Letters to the Editor – 10.3.22

A natural predator of geese on South Uist are sea eagles. This sea eagle was caught flying off with a Barnacle goose by Steve Duffield.

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Why do people vote for same?

In response to the article by Sandy Neil and a letter regarding the ‘chaos’ that is engulfing CalMac, some of the blame may be laid on CalMac, but CalMac can only work with the vessels they are given to operate.

Who is ultimately responsible for this chaos? It is the Scottish Government via Transport Scotland and then CMAL. CalMac are at the end of the chain of THREE government bodies. One has to put more questions to these bodies and even question if they are fit for purpose.

Due to years of under-investment by the Scottish Government, the CalMac fleet has 34 vessels which has an average age of 23.8 years, the oldest vessel is 46 years old!
Any commercial shipping company would not operate with a fleet of this average age. Old ships cost a lot to maintain and become more unreliable as they age, just like your car. Nothing last for ever.

In the commercial world – not the Western Isles world – commercial customers do not tolerate unreliability and hence poor service, so why should the users of CalMac? Unfortunately they have to as there is no alternative.
What ceases to amaze me is that the voters who use and rely on these lifeline services continue to vote for more of the same. I’m afraid you can only point the finger of blame at the Scottish Government. They have been in for 14 years now and overseen this chaos.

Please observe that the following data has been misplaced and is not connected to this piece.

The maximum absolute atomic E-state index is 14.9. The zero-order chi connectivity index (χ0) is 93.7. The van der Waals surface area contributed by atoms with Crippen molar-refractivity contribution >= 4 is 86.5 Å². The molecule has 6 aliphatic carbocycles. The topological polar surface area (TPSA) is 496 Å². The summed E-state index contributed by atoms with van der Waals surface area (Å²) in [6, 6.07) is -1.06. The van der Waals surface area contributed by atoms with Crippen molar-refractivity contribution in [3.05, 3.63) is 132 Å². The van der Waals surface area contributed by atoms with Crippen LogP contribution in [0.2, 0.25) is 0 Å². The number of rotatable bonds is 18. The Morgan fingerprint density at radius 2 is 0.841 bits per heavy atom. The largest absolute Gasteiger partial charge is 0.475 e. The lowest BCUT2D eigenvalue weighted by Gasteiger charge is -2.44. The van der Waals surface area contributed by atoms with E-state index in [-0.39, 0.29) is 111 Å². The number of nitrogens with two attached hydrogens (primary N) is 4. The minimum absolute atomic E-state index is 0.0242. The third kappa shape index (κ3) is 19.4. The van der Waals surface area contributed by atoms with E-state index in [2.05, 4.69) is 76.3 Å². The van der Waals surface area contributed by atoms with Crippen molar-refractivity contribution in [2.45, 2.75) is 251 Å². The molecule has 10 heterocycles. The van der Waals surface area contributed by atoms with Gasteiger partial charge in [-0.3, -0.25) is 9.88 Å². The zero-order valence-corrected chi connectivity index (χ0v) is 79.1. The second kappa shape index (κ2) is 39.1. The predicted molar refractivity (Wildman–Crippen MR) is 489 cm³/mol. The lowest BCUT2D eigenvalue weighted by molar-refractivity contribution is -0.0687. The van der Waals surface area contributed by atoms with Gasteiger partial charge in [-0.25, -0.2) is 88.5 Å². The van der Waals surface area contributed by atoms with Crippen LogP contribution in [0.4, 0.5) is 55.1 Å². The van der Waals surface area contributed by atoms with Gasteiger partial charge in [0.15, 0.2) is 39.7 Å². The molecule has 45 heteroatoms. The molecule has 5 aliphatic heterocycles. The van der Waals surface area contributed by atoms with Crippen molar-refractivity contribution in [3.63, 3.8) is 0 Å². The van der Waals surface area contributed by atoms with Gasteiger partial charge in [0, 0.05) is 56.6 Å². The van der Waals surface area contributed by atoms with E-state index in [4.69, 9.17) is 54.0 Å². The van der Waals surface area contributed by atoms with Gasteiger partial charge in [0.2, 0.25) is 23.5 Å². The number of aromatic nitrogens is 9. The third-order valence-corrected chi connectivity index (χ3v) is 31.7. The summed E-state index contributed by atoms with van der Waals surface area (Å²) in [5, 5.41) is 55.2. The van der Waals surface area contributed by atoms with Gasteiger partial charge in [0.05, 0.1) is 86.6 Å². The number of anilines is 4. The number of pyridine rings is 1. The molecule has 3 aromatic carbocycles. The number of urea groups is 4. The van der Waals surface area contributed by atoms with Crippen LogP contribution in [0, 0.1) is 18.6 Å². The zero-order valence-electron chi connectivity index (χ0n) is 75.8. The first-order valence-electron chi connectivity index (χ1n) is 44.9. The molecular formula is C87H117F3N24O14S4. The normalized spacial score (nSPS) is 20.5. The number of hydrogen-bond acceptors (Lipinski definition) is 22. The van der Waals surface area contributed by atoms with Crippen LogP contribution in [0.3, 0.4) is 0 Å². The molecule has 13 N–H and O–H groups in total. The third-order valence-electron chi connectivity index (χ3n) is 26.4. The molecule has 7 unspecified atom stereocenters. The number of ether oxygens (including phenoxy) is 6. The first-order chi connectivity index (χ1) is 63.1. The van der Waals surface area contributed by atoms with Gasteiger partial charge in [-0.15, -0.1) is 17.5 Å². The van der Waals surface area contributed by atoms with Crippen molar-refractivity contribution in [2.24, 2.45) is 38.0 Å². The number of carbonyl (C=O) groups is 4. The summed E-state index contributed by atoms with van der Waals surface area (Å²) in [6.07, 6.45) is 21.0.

As for the two ‘new’ ferries at Fergusons…what a shambles and who is in overall charge? The same government. Think about it next time.
Colin Ungoed-Thomas, by email.

Obitary brings back memories

Nicholas MacLean of Pennycross is to be congratulated on his erudite and very readable obituary of Elizabeth, Lady Maclean of Duart, who was no distant figure on the island of Mull (Oban Times, February 14). I had the pleasure of meeting her and her husband several times, and have memories of their directness, fun and hospitality.

The first occasion occurred during a visit with some guests. My boots were dirty. After walking across the courtyard and before entering the keep, I naturally removed them as I would do on anyone’s doorstep, when I heard a voice shouting from outside the door leading to the families’ private quarters where she had been sitting enjoying the late autumn sunshine: ‘Mr Thornber, you are the first visitor I have ever seen entering this place who has ever done that. Go down to the tearoom and ask for anything you want and tell them I sent you, and there will be no charge.’

The second occurred shortly after her husband’s death in 1990. I happened to be living at Glensanda at the time and taking a particular interest in Glensanda Castle, which had been a Maclean stronghold. There was a flagpole in these days, which has since been removed as it was weakening the structure. Daily we flew the St Andrews cross.

Thinking it would be a mark of respect to fly it at half-mast on the death of the chief, I did so and it was left until after his funeral.

But when I related what I had done, I was told in no uncertain terms this wasn’t the done thing and never to do it again –‘The Chief is dead, long live the Chief’. Quite right!
Once I was travelling on the MV Columba between Oban and Craignure in company with her husband. As we sailed past Duart, which was not open to the public at the time, we overheard an overseas visitor say to her companion: ‘I wonder what ruin that is?’

Giving me a broad wink, he sidled up to them and said in a loud voice, eyes twinkling: ‘Madam that is no ruin but my ancestral home’, following on with an invitation to have tea with he and his wife the next day when he would show them round!
Iain Thornber, Knock house, Morvern.

Goose controls must return

I agree with Donald Mackinnon’s opinion in your columns last week that goose numbers are threatening crofting which in turn impacts conservation; and nowhere is this clearer than on Uist machair.